HCI Servers Build... Starwind VSAN or VMWare vSAN?

Anton aus Tirol

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Oct 20, 2013
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How are you going to feed storage to your VMware cluster? Microsoft talks SMB3 and VMware talks iSCSI or NFS. It's possible to use Storage Spaces Direct for erasure coding and replication and put StarWind VSAN on top to expose VMware HCL-ed iSCSI/iSER but... It's kind of a train wreck :) ...and not very cheap one even assuming StarWind is free and Windows Datacenter licenses for S2D were found on the street.

 
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phennexion

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Feb 17, 2016
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Storage would be fed to the VMware (VSAN) cluster via raid controllers with JBOD mode, but if I went Starwind VSAN, I would probably just go Hyper-V for the cost savings. The drive compatibility's a bit higher with windows so I wouldn't have to worry as much about HCLs with commodity drives.

Also looked into S2D a bit more, looks like it has a ways to go before I would want to run it in production... so that's out of the question.
 
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AnVil

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Mar 9, 2016
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Hi all!
StarWind support is officially here :)
So, I just want to shed some more light on the StarWind Virtual SAN and Hyper-V/Vmware issues.
In case of VMware that is looks like something related to VMware virtual network stack. Right now we are trying to figure out how to workaround this issue. Once we will have it we will create the KB article, and will push on VMware so they had the similar one.
As about the Hyper-V, according to the MS support guy, the issue is definitely related to the virtualization stack, but for now they couldn`t identify what exactly is bottlenecking here. Once we will have workaround we will create the KB article. Obviously we will continue pushing MS until they will provide everyone with the fix instead of the workarounds.
 

Net-Runner

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Feb 25, 2016
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Hi, Phennexion.

Starwind is rock-solid in terms of stability if set up properly. Furthermore, Hyper-V would be the best choice here since in that case Starwind is installed directly on physical servers instead of VMs providing you with more simple and straightforward configuration. The fact is that Microsoft fail-over cluster live/quick migration powered with starwind is sometimes so smooth that you might not even notice that one of the hosts went down.

We have a couple of hardware appliances from Starwind and are very happy with them. Not sure about performance issues under ESX since we are using Hyper-V and performance we have on VSAN is quite perfect but AFAIK it's almost the same on any hypervisor and corresponds directly to local storage performance.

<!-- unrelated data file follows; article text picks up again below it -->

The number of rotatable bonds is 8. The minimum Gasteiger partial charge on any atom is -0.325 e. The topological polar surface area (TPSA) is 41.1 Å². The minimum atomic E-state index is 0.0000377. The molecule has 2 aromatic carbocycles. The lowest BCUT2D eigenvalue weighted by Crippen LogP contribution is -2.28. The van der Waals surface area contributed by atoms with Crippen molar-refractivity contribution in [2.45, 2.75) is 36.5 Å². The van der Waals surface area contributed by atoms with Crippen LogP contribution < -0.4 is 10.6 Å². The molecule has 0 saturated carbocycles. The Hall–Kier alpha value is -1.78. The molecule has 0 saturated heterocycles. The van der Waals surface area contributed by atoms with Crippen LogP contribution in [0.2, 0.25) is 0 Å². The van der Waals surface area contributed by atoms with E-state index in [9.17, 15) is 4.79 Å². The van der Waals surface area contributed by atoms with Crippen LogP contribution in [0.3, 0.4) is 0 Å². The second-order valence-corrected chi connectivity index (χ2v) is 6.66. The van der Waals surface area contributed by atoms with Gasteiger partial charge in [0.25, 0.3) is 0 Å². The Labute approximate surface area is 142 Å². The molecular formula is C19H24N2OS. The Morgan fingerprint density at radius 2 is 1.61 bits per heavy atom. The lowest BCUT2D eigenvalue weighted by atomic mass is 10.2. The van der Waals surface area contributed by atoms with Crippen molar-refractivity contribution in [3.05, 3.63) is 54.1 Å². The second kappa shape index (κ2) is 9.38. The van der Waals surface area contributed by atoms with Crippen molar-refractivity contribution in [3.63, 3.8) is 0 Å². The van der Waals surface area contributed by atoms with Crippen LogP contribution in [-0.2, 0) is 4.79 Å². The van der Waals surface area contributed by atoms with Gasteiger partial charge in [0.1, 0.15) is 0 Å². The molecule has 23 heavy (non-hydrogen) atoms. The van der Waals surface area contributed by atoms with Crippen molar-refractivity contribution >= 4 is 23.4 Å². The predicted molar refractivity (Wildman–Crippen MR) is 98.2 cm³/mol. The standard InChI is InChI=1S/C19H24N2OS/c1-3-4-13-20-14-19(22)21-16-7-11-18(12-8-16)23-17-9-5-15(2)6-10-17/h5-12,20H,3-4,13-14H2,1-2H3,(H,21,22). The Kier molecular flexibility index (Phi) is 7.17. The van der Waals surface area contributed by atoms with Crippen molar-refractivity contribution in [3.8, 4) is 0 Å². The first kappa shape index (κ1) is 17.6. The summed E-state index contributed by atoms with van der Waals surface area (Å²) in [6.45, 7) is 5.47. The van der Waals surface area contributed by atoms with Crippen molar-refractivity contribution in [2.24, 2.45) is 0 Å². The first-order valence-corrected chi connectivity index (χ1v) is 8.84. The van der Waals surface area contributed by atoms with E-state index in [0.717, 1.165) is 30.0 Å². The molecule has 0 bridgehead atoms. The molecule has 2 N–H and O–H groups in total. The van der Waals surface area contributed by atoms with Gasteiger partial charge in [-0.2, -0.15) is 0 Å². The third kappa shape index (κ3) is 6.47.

S2D is a very promising technology but do not expect to get it in production in nearest future. What I saw in TP4 is quite buggy and as we all know everything that comes from Microsoft could be used in production at least after SP1 :) And their new licensing policy kinda suck since you have to pay much more to get all the new features. Anyways, still very excited about the fact they are moving in this direction.
 
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phennexion

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Feb 17, 2016
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Thanks for the heads up Net-Runner, I also noticed that Starwind VSAN has some measure of fault tolerance? I saw a video on youtube that a tech failed a node and it live migrated off it somehow... have you been able to reproduce this?
 

TuxDude

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Sep 17, 2011
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The fact is that Microsoft fail-over cluster live/quick migration powered with starwind is sometimes so smooth that you might not even notice that one of the hosts went down.
Ugh - I've seen claims like this one so many times...

If a host goes down unexpectedly your VMs are going to have some downtime too - you and your users will notice. (Possible exception for VMware fault tolerance users, but we can ignore that for now.) All of the live migration technologies out there on all of the hypervisors that have them do NOT provide high availability to VMs - if a host crashes all of the VMs on that host went with it and it is way too late to migrate them.

If a host crashes your best case is that all of the VMs are automatically re-started on other hosts. But with the time it takes for something to realize that a crash occured, get the VMs assigned to other hosts, power them on, and wait for guest OS's and applications to boot, its probably not something that will go un-noticed unless you have a very low usage.
 

phennexion